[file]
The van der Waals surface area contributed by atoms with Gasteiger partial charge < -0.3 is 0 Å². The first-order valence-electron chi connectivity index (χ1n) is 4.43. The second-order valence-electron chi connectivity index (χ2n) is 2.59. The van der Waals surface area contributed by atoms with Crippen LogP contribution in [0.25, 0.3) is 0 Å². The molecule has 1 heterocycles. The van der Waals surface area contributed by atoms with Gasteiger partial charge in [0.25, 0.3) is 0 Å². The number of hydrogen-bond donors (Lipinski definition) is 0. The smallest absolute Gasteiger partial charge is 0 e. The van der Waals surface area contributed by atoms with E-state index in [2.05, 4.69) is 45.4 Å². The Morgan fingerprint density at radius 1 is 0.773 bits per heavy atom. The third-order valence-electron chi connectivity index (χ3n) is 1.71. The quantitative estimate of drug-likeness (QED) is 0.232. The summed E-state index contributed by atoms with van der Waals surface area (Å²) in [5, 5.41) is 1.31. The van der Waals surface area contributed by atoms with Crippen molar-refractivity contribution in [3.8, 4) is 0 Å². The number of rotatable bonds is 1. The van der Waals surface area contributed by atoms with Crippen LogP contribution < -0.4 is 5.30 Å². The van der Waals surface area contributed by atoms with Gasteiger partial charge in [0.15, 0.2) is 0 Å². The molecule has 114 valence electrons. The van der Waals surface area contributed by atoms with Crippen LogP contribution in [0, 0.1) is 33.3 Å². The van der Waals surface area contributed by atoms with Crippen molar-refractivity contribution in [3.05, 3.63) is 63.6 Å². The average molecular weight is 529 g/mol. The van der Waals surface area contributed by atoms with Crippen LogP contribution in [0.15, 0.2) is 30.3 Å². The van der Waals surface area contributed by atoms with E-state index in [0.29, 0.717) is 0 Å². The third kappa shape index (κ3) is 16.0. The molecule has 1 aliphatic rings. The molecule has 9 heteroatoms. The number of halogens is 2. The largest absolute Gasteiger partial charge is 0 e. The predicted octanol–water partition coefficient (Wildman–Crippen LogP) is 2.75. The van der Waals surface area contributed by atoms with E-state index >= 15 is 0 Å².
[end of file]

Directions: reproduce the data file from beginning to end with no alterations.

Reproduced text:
The van der Waals surface area contributed by atoms with Gasteiger partial charge < -0.3 is 0 Å². The first-order valence-electron chi connectivity index (χ1n) is 4.43. The second-order valence-electron chi connectivity index (χ2n) is 2.59. The van der Waals surface area contributed by atoms with Crippen LogP contribution in [0.25, 0.3) is 0 Å². The molecule has 1 heterocycles. The van der Waals surface area contributed by atoms with Gasteiger partial charge in [0.25, 0.3) is 0 Å². The number of hydrogen-bond donors (Lipinski definition) is 0. The smallest absolute Gasteiger partial charge is 0 e. The van der Waals surface area contributed by atoms with E-state index in [2.05, 4.69) is 45.4 Å². The Morgan fingerprint density at radius 1 is 0.773 bits per heavy atom. The third-order valence-electron chi connectivity index (χ3n) is 1.71. The quantitative estimate of drug-likeness (QED) is 0.232. The summed E-state index contributed by atoms with van der Waals surface area (Å²) in [5, 5.41) is 1.31. The van der Waals surface area contributed by atoms with Crippen molar-refractivity contribution in [3.8, 4) is 0 Å². The number of rotatable bonds is 1. The van der Waals surface area contributed by atoms with Crippen LogP contribution < -0.4 is 5.30 Å². The van der Waals surface area contributed by atoms with Gasteiger partial charge in [0.15, 0.2) is 0 Å². The molecule has 114 valence electrons. The van der Waals surface area contributed by atoms with Crippen LogP contribution in [0, 0.1) is 33.3 Å². The van der Waals surface area contributed by atoms with Crippen molar-refractivity contribution in [3.05, 3.63) is 63.6 Å². The average molecular weight is 529 g/mol. The van der Waals surface area contributed by atoms with Crippen LogP contribution in [0.15, 0.2) is 30.3 Å². The van der Waals surface area contributed by atoms with E-state index in [0.29, 0.717) is 0 Å². The third kappa shape index (κ3) is 16.0. The molecule has 1 aliphatic rings. The molecule has 9 heteroatoms. The number of halogens is 2. The largest absolute Gasteiger partial charge is 0 e. The predicted octanol–water partition coefficient (Wildman–Crippen LogP) is 2.75. The van der Waals surface area contributed by atoms with E-state index >= 15 is 0 Å².